To ease their pain from the miscarriage, Pa upgraded their car in late 1948. It was a Hillman Minx, a tortoise-shaped car made in England as most good things were back then. But, the pain quickly returned. In January 1949, Ma had another stillborn – a 6-month-old girl this time. That year, on the 5th August, my parents lost a newborn, a son. He managed to give Pa a sweet endearing smile before he passed away a few minutes later. Four months later, Ma had a miscarriage, a 3-month-old boy. 1949 would turn out to be the worst year of their lives – three babies lost before they could even embrace them in their arms or hear them give the happiest sound any mother would love – the first cry of a newborn. In October 1951, My Second Sis, Neechee, would be born. Ma attributes her successful birth to the Javanese medicines her neighbours from Medan gave her. They lived three doors away, on 3-G Penang Road. I only remember the name of their shop, Kam Sisters. In December that year, Pa went to Singapore either for a short holiday or to scope the port city for opportunities, leaving Ma to look after the business as well as their three kids. Neechee was their lucky baby. Business boomed for the next two years despite much turmoil during the Malayan Emergency which intensified after the assassination of the High Commissioner Sir Henry Gurney in October. Penang, also known as the Pearl of the Orient, was a favourite holiday destination for the British and New Zealand troops (the Aussies arrived later) – the fighting against the Communist guerrillas took place in the jungles of Malaya but the R&R place of choice was Penang. Pa was a flamboyant man, so Ma jealously said. A tall handsome man, he was habitually well-groomed and well-spoken. He commanded attention when he spoke, aided by a confident and firm voice and of course, why wouldn’t he be confident? His cars turned heads. Who did not find him irresistible? He loved cars and loved Peking opera. His favourite role was playing Zhuge Liang, a war hero during the Three Kingdoms period in Chinese history. I was brought up by Ma to believe that my family eked out a hand-to-mouth existence when we were little. But, now I realise Pa the car-lover acquired quite a few cars during those years. He started with a tortoise-shaped second-hand car before trading it for the Hillman, and later changed it to an Austin, then a Morris, and a Fiat after that. When we were in our early teens, he bought an Opel, followed by a Ford Capri in the 70s and a Corolla after I left for Australia in 1977. Ma never got her driving licence. Pa was her driving instructor in 1952-53. The three lessons over a 9-month period she had were too much for her weak heart. During those days, there was just the one set of traffic lights, at the Chulia Street and Penang Road junction opposite Odeon cinema. (It is likely Ma meant the Capitol cinema, Big Sis said) With hardly any cars on the road, it should have been a great time to own the road. Ma said she could not find the spare time to have lessons but I suspect she was reluctant to sit behind the steering wheel. She failed to reach Gurney Drive after starting her lesson at the Penang Road and Northam Road junction. The grand mansions which flanked Northam Road sat on acreage blocks that abutted a private stretch of Penang’s famed pristine golden sands. It was those magnificent manors which bore the heavy influence of British architecture that caught Pa’s attention and his mind was momentarily transported to a world of dreams which beckoned the likes of Yeap Chor Ee, Yeoh Wee Gark and Loh Boon Siew. Those were men of great stature, legends amongst Penang’s self-made tycoons. “Bilik! Bilik! Blaaake!!” Pa yelled when he suddenly saw his precious Hillman heading towards a ditch. Ma could not find where the brake pedal was. “It was a near-miss by a matter of inches” Ma said, but it was enough to bring Pa back from his dream and for Ma to forever quit learning to drive.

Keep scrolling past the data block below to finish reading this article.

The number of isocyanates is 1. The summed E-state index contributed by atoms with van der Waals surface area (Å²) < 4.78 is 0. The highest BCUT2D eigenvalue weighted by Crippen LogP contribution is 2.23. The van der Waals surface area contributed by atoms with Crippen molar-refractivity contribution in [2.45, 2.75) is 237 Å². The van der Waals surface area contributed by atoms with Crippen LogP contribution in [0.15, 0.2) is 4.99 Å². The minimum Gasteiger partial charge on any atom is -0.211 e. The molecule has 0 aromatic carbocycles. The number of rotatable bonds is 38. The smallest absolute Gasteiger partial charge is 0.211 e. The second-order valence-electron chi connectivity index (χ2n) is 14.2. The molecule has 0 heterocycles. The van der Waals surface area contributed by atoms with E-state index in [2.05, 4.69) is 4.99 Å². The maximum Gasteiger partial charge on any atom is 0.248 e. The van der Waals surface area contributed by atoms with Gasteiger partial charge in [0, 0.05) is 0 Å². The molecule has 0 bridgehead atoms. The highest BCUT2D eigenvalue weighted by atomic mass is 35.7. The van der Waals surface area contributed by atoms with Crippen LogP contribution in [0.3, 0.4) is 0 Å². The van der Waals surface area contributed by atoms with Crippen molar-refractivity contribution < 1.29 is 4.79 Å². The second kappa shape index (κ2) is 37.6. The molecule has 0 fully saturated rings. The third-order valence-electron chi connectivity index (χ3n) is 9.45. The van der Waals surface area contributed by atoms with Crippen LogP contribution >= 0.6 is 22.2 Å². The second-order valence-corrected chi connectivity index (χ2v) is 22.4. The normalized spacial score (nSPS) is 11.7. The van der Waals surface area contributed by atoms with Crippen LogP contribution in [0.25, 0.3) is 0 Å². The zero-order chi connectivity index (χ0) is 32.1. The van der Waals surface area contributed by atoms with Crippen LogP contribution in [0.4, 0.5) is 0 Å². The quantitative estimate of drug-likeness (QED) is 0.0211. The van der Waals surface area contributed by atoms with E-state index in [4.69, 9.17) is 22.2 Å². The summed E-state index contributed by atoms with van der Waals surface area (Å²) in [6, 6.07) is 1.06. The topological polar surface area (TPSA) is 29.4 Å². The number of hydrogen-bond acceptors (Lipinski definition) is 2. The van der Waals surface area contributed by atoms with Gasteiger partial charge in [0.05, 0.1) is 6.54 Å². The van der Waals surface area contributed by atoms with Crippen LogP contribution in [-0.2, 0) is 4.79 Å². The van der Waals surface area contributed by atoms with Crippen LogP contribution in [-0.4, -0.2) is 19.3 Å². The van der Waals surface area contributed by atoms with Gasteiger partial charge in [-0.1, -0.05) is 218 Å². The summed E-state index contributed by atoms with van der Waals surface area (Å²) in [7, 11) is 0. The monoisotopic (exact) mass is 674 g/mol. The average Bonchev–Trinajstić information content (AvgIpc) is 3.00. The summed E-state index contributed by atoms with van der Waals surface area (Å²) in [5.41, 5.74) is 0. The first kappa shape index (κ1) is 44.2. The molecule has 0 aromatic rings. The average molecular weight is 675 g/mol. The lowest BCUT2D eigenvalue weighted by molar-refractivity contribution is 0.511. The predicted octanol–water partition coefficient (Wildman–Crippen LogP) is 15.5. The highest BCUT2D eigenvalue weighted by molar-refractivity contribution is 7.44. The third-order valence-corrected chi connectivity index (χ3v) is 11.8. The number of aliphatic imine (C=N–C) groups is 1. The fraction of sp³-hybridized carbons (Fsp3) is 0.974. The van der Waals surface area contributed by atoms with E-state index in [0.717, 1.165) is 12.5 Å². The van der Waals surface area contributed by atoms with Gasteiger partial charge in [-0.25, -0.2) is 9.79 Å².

In all her previous seven pregnancies, Ma never went to visit a doctor once. In those days, people did not think they could afford a doctor’s opinion. During the 1950s and 60s, old wives tales were still relevant and therefore prevalent in Asian cultures. Mothers or grandmothers ruled the roost – we did not have doctors to look at our wounds, aches, fevers, or broken limbs or dentists to extract our rotten teeth, let alone ask them for the correct diagnosis. We never went to bed with wet hair as we were repeatedly told that it would make us sick. We only secretly cracked our knuckles and ribs to avoid our ears being pulled for not obeying their wise advice. Apparently, old wives believed knuckle cracking will give us arthritis. Every of Ma’s aunties seemed to have the God-given skill to predict the baby’s sex whenever Ma fell pregnant. In late 1953, Ma fell pregnant again. “You will have a boy this time!” Ma again trusted Mother Nature to grow a healthy baby in her tummy, no visits to midwives or doctors were warranted. The war may have ended eight years earlier and business may have delivered profits healthy enough for Pa to buy his favourite car, albeit second-hand, yet the accepted practice at home was that the informal (and therefore free) consultations with the herbalist on Campbell Street was enough to ensure a proper pregnancy. Third Sis or Sehchee was born in July 1954 when the British Empire was weakening and the colonial masters were starting to leave Malaya. Abdul Rahman had become president of UMNO in 1951 and a year after Sehchee was born, the alliance swept to power in the only general election before Malaya’s independence in 1957. The departure of the British meant that the laundry and dry-cleaning business had truly passed its heyday. Sehchee was a sickly child who suffered from frequent bouts of diarrhoea. Frequently rebuked for being a cry-baby, it ought to have been easy to understand why her discomfort made her cry. It was only in the 1970s that Ma fully understood why. Sehchee was fed powdered milk during her early childhood. The Swiss-based Nestlé was embroiled in a controversy in 1973 – their infant milk formula Lactogen was named “The Baby Killer” in a German magazine. Women all over the world were misled by their advertising that promoted the magical powdered formula offered more health benefits for infants than mother’s milk. A switch that was expensive not only in money terms but especially costly in increased malnutrition and infections, retarded development and often death.